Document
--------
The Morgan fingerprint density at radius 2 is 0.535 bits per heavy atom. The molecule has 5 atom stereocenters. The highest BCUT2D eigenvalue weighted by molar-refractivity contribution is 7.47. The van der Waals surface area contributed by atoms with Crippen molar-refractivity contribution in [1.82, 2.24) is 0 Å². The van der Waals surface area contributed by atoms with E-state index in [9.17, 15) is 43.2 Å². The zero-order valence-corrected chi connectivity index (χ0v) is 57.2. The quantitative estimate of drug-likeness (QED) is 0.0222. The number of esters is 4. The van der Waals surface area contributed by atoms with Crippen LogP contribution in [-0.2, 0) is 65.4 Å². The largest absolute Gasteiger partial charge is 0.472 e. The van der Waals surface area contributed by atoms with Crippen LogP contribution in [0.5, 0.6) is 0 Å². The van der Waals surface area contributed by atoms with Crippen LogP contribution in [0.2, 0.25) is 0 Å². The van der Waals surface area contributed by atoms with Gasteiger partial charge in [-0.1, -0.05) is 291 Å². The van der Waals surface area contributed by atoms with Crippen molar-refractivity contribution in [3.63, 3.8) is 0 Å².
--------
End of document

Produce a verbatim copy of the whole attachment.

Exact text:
The Morgan fingerprint density at radius 2 is 0.535 bits per heavy atom. The molecule has 5 atom stereocenters. The highest BCUT2D eigenvalue weighted by molar-refractivity contribution is 7.47. The van der Waals surface area contributed by atoms with Crippen molar-refractivity contribution in [1.82, 2.24) is 0 Å². The van der Waals surface area contributed by atoms with E-state index in [9.17, 15) is 43.2 Å². The zero-order valence-corrected chi connectivity index (χ0v) is 57.2. The quantitative estimate of drug-likeness (QED) is 0.0222. The number of esters is 4. The van der Waals surface area contributed by atoms with Crippen LogP contribution in [-0.2, 0) is 65.4 Å². The largest absolute Gasteiger partial charge is 0.472 e. The van der Waals surface area contributed by atoms with Crippen LogP contribution in [0.5, 0.6) is 0 Å². The van der Waals surface area contributed by atoms with Crippen LogP contribution in [0.2, 0.25) is 0 Å². The van der Waals surface area contributed by atoms with Gasteiger partial charge in [-0.1, -0.05) is 291 Å². The van der Waals surface area contributed by atoms with Crippen molar-refractivity contribution in [3.63, 3.8) is 0 Å².